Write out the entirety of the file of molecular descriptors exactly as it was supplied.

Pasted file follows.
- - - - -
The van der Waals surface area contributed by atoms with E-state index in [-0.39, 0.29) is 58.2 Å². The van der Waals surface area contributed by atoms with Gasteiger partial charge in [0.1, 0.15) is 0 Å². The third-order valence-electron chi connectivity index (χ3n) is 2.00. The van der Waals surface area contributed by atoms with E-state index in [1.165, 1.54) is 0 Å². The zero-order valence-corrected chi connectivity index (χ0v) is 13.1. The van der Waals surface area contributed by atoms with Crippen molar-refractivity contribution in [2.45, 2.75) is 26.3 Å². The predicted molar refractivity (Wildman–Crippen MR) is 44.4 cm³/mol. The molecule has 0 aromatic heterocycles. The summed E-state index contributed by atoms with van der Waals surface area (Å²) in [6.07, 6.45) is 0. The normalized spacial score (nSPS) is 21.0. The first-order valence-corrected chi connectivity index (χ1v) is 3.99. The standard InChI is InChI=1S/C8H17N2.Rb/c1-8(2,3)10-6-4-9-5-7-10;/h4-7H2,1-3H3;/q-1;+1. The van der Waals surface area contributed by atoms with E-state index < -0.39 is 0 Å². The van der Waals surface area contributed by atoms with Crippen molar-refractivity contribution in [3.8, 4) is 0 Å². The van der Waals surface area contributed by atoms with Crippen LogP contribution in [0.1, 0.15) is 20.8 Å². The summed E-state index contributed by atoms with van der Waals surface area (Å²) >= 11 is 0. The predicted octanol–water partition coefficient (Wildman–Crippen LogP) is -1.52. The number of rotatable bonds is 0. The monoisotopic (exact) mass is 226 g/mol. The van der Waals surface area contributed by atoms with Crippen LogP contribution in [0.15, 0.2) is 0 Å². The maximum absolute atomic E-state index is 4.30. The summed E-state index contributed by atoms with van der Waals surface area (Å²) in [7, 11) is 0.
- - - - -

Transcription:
The van der Waals surface area contributed by atoms with E-state index in [-0.39, 0.29) is 58.2 Å². The van der Waals surface area contributed by atoms with Gasteiger partial charge in [0.1, 0.15) is 0 Å². The third-order valence-electron chi connectivity index (χ3n) is 2.00. The van der Waals surface area contributed by atoms with E-state index in [1.165, 1.54) is 0 Å². The zero-order valence-corrected chi connectivity index (χ0v) is 13.1. The van der Waals surface area contributed by atoms with Crippen molar-refractivity contribution in [2.45, 2.75) is 26.3 Å². The predicted molar refractivity (Wildman–Crippen MR) is 44.4 cm³/mol. The molecule has 0 aromatic heterocycles. The summed E-state index contributed by atoms with van der Waals surface area (Å²) in [6.07, 6.45) is 0. The normalized spacial score (nSPS) is 21.0. The first-order valence-corrected chi connectivity index (χ1v) is 3.99. The standard InChI is InChI=1S/C8H17N2.Rb/c1-8(2,3)10-6-4-9-5-7-10;/h4-7H2,1-3H3;/q-1;+1. The van der Waals surface area contributed by atoms with E-state index < -0.39 is 0 Å². The van der Waals surface area contributed by atoms with Crippen molar-refractivity contribution in [3.8, 4) is 0 Å². The van der Waals surface area contributed by atoms with Crippen LogP contribution in [0.1, 0.15) is 20.8 Å². The summed E-state index contributed by atoms with van der Waals surface area (Å²) >= 11 is 0. The predicted octanol–water partition coefficient (Wildman–Crippen LogP) is -1.52. The number of rotatable bonds is 0. The monoisotopic (exact) mass is 226 g/mol. The van der Waals surface area contributed by atoms with Crippen LogP contribution in [0.15, 0.2) is 0 Å². The maximum absolute atomic E-state index is 4.30. The summed E-state index contributed by atoms with van der Waals surface area (Å²) in [7, 11) is 0.